Put simply, if a resident wants to eat a small portion of cottage pie at 8pm, for example, they should be free to do just that.

Nutritional care for residents with dementia

As providers will appreciate, caring for residents with dementia can pose particular challenges that can make it much harder to ensure they get the nutritional intake they need.

Among the recommendations within the 10 Key Characteristics of Good Nutrition and Hydration Care is to serve meals in an environment conducive to the enjoyment of food.  This refers to the ‘Protected Mealtimes’ concept, which advocates the avoidance of any visits or appointments during times when food and drinks are being served. For residents with dementia, fostering such an environment is particularly important and should also extend to creating a calm and relaxed setting, removing stimuli such as televisions or loud music to help focus attention.

The emotional and physical changes that can go hand in hand with the progression of dementia can impact on eating habits and it’s common to find that what once was a favourite dish is now regularly refused. This is another reason why it’s so important to regularly review the options you are offering to residents.

Depending on the kind of dementia a resident is experiencing – and the extent to which it has progressed – they may have difficulty recognising cutlery, food and drinks, so tables should be kept uncluttered and contrasting colours should be used for cutlery, crockery and table cloths.

Similarly, some may struggle to recognise what food they are being served, especially if they are also experiencing dysphagia (difficulty swallowing and chewing food) and rely on meals that have been adapted to make them safe to eat. This is where texture-modified meals that closely resemble the ‘normal’ food served to other residents can play a role in encouraging those with dysphagia to eat.

On that note, it cannot be stressed enough that the first step in catering to any resident with dysphagia is for them to be assessed by a speech and language therapist, who can diagnose which stage of the condition they have reached.

Moving forward

Malnutrition has been linked to increased hospitalisation, re-admission and long-term ill health and, if left untreated, even death.

While the range of guidelines and regulations governing nutritional care can be daunting and confusing, what’s most important is to work with residents and their families to create a flexible, nutritional plan that is regularly reviewed and adapted and do all you can to make mealtimes an occasion to look forward to. Together with a formalised nutritional screening programme, which will help identify signs that residents are at risk of malnutrition, your efforts will go a long way to helping avoid its occurrence.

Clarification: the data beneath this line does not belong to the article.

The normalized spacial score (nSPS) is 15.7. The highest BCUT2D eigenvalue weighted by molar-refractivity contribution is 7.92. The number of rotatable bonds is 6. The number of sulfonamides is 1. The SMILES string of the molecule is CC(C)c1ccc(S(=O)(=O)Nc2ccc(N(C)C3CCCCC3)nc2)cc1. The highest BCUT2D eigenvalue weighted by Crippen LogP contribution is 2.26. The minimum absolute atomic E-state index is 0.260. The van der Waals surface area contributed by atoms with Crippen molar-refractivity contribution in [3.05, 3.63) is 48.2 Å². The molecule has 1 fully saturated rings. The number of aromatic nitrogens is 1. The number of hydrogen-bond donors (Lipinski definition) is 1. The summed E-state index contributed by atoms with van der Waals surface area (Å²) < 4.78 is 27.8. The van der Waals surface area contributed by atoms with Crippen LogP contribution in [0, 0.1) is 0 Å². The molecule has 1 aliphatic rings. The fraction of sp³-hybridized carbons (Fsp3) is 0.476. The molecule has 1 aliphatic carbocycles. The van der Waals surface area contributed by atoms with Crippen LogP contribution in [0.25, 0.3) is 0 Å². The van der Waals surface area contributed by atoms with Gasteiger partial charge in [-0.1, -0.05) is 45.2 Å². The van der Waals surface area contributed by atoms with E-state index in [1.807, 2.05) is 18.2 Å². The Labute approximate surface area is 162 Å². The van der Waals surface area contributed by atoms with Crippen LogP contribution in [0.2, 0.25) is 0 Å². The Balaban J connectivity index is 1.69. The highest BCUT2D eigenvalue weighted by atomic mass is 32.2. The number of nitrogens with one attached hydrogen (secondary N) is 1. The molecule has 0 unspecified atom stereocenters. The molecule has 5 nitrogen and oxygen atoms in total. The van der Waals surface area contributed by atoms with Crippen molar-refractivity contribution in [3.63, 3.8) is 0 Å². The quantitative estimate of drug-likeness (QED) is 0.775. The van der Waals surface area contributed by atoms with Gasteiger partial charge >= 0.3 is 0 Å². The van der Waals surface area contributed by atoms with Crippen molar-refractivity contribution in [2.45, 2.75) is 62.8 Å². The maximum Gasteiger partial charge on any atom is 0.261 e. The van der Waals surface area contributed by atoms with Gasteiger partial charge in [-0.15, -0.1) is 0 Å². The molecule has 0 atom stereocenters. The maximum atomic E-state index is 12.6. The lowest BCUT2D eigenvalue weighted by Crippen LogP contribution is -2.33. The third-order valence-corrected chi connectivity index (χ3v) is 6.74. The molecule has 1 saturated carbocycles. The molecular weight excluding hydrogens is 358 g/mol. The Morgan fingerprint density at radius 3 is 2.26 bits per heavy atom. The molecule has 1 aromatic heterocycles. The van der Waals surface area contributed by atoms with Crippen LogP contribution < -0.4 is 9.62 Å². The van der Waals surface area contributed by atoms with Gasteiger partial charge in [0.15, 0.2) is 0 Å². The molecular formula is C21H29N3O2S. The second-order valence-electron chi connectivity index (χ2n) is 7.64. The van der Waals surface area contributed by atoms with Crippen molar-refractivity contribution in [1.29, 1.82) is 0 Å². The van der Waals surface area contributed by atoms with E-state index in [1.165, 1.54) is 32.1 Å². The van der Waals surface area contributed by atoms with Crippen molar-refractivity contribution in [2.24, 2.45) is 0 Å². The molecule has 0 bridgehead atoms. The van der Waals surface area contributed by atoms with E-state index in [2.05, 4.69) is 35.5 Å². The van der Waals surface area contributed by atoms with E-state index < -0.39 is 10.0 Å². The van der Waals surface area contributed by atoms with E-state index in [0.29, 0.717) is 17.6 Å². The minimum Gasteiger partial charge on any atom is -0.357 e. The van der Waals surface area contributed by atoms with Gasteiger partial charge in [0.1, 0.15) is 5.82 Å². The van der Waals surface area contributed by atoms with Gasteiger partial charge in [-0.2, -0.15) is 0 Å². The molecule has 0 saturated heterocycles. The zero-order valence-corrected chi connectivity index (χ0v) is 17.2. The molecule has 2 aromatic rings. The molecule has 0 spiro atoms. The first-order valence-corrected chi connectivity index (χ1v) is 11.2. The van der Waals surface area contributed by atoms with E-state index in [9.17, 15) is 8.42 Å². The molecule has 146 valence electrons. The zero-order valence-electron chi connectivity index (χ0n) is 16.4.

The NHS’s 10 Key Characteristics of Good Nutrition and Hydration Care
  1. Screen all patients and service-users to identify malnourishment or risk of malnourishment and ensure actions are progressed and monitored.
  2. Together with each resident, create a personal care/support plan enabling them to have choice and control over their own nutritional care and fluid needs.
  3. Care providers should include specific guidance on food and beverage services and other nutritional and hydration care in their service delivery and accountability arrangements.
  4. People using care services are involved in the planning and monitoring arrangements for food service and drinks provision.
  5. Food and drinks should be provided alone or with assistance in an environment conducive to patients being able to consume their food (Protected Mealtimes).
  6. All healthcare professionals and volunteers receive regular training to ensure they have the skills, qualifications and competencies needed to meet the nutritional and fluid requirements of people using their services.
  7. Facilities and services providing nutrition and hydration are designed to be flexible and centred on the needs of the people using them, 24-hours a day, every day.
  8. All care providers to have a nutrition and hydration policy centred on the needs of users, and is performance managed in line with local governance, national standards and regulatory frameworks.
  9. Food, drinks and other nutritional care are delivered safely.
  10. Care providers should take a multi-disciplinary approach to nutrition and hydration care, valuing the contribution of all staff, people using the service, carers and volunteers working in partnership.

Helen Willis is a Dietician at apetito. Email: Twitter: @apetitoUK